As fall’s crisp days begin in most places in the U.S. and the celebratory among us start thinking about overstuffed birds, starchy vegetables, and miles of sweet treats, we have been thinking of a joint use recipe that is very popular year round: The Backlog Buffet.
Perennially served at parties no organization really wants to attend, the Backlog Buffet is a traditional, if not somewhat troublesome feast often prepared for pole owners, attaching companies, and anyone in charge of pole transfer and joint use. The spread: requests for pole transfer come in faster than they can be accomplished, or build up over time, causing a backlog of incomplete equipment transfer requests. Soon to follow is a glut of double wood, or worse, transfer of ownership of decommissioned poles to lagging attachers. It is truly a dish best served cold—and hopefully infrequently. Here is our favorite recipe for how to make it.
The Backlog Buffet
Serves: 4,000 to 4 million, depending upon smaller municipalities to major cities. Scale ingredients appropriately to your organization's needs.
A pinch of resource contention
With regard to internal resources, often demand outpaces supply. "Business as usual" requires a large piece of the resource pie on a good day. To spice things up, if too many work requests, such as pole transfers, come due at once, everyday tasks may have to take precedence, leaving equipment to literally hang out on decommissioned poles longer than it should.
Several piles of transfer requests
Transfer requests have a tendency to somehow multiply—especially if your organization is busy with other initiatives. Whether the stars have simply aligned and dozens are requested at once, or lack of organization or communication have kept old requests lingering, as the pile grows it gets harder and harder to find the resources to clear each and every instance.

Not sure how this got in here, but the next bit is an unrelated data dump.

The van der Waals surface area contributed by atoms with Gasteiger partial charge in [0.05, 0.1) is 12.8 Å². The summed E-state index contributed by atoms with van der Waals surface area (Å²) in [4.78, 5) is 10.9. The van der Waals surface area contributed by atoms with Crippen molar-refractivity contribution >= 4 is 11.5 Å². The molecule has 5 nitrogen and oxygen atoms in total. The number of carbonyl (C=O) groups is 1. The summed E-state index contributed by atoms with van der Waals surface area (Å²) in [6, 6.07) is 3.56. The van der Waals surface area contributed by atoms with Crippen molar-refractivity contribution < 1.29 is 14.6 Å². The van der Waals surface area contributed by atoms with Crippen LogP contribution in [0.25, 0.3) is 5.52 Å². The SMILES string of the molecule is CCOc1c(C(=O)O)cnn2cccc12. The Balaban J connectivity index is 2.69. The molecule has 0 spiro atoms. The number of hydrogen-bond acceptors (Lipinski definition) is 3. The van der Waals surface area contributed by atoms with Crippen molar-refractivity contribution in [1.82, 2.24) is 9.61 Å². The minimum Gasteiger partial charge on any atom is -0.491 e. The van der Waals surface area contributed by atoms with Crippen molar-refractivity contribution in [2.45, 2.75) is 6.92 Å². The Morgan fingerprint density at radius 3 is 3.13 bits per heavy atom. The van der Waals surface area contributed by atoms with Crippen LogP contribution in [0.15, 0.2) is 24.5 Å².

A tons of unforeseen work
New construction and significant maintenance projects add up to additional work on regular staff. Growth is great, but when work needed overtakes the resources to complete it—even available contract resources—recent pole transfer requests can be put on the back burner for more pressing jobs.
1 joint use contract
All joint use agreements are relegated by a contract that, among other things, lays out the number of days considered "reasonable" for a pole transfer to take place. Once time has run out, the pole owner reserves the right to transfer ownership of the "bad" or old pole to the nonresponsive attacher. This may sound merely annoying, but assuming ownership of potentially old, damaged, rotten or structurally insufficient equipment also means assuming ownership its liability. Damage caused by the pole becomes the new owner’s load to bear.
Pile onto the desk of a joint use manager and stir wildly. Repeast for 45+ days until all parties are righteously frustrated. Joking. Completely joking.
Instead, get a plan and some help, like this company did : Contract the services of a joint use expert to review contractual agreements, conduct field visits, perform onsite assessments of equipment and the complexity of each potential transfer, and then update databases and processes so the Backlog Buffet goes away .